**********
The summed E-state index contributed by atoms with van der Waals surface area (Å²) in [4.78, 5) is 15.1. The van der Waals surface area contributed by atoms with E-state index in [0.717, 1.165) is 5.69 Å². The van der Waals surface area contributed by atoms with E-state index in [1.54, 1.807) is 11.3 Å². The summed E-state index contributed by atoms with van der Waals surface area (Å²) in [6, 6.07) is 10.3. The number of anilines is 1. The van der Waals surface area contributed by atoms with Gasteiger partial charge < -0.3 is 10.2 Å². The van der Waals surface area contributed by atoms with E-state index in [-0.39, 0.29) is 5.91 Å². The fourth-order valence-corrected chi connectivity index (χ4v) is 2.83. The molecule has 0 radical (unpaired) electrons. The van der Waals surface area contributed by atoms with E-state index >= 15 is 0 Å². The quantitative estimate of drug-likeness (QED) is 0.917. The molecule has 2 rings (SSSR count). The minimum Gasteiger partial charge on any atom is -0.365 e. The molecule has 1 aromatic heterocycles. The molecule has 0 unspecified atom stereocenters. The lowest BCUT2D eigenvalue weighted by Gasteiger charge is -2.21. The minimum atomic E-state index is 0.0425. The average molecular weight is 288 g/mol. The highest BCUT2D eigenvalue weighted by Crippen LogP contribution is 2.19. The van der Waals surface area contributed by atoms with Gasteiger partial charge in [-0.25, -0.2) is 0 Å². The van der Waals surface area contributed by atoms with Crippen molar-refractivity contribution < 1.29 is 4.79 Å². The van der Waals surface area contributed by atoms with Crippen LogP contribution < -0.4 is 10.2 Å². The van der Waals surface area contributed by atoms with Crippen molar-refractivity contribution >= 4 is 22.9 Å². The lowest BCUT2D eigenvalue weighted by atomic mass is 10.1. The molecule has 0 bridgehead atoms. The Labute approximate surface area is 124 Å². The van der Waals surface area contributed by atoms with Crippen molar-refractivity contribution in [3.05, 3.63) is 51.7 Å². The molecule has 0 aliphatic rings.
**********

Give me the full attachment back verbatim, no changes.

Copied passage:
The summed E-state index contributed by atoms with van der Waals surface area (Å²) in [4.78, 5) is 15.1. The van der Waals surface area contributed by atoms with E-state index in [0.717, 1.165) is 5.69 Å². The van der Waals surface area contributed by atoms with E-state index in [1.54, 1.807) is 11.3 Å². The summed E-state index contributed by atoms with van der Waals surface area (Å²) in [6, 6.07) is 10.3. The number of anilines is 1. The van der Waals surface area contributed by atoms with Gasteiger partial charge < -0.3 is 10.2 Å². The van der Waals surface area contributed by atoms with E-state index in [-0.39, 0.29) is 5.91 Å². The fourth-order valence-corrected chi connectivity index (χ4v) is 2.83. The molecule has 0 radical (unpaired) electrons. The van der Waals surface area contributed by atoms with E-state index >= 15 is 0 Å². The quantitative estimate of drug-likeness (QED) is 0.917. The molecule has 2 rings (SSSR count). The minimum Gasteiger partial charge on any atom is -0.365 e. The molecule has 1 aromatic heterocycles. The molecule has 0 unspecified atom stereocenters. The lowest BCUT2D eigenvalue weighted by Gasteiger charge is -2.21. The minimum atomic E-state index is 0.0425. The average molecular weight is 288 g/mol. The highest BCUT2D eigenvalue weighted by Crippen LogP contribution is 2.19. The van der Waals surface area contributed by atoms with Gasteiger partial charge in [-0.25, -0.2) is 0 Å². The van der Waals surface area contributed by atoms with Crippen molar-refractivity contribution < 1.29 is 4.79 Å². The van der Waals surface area contributed by atoms with Crippen LogP contribution < -0.4 is 10.2 Å². The van der Waals surface area contributed by atoms with Crippen molar-refractivity contribution >= 4 is 22.9 Å². The lowest BCUT2D eigenvalue weighted by atomic mass is 10.1. The molecule has 0 bridgehead atoms. The Labute approximate surface area is 124 Å². The van der Waals surface area contributed by atoms with Crippen molar-refractivity contribution in [3.05, 3.63) is 51.7 Å². The molecule has 0 aliphatic rings.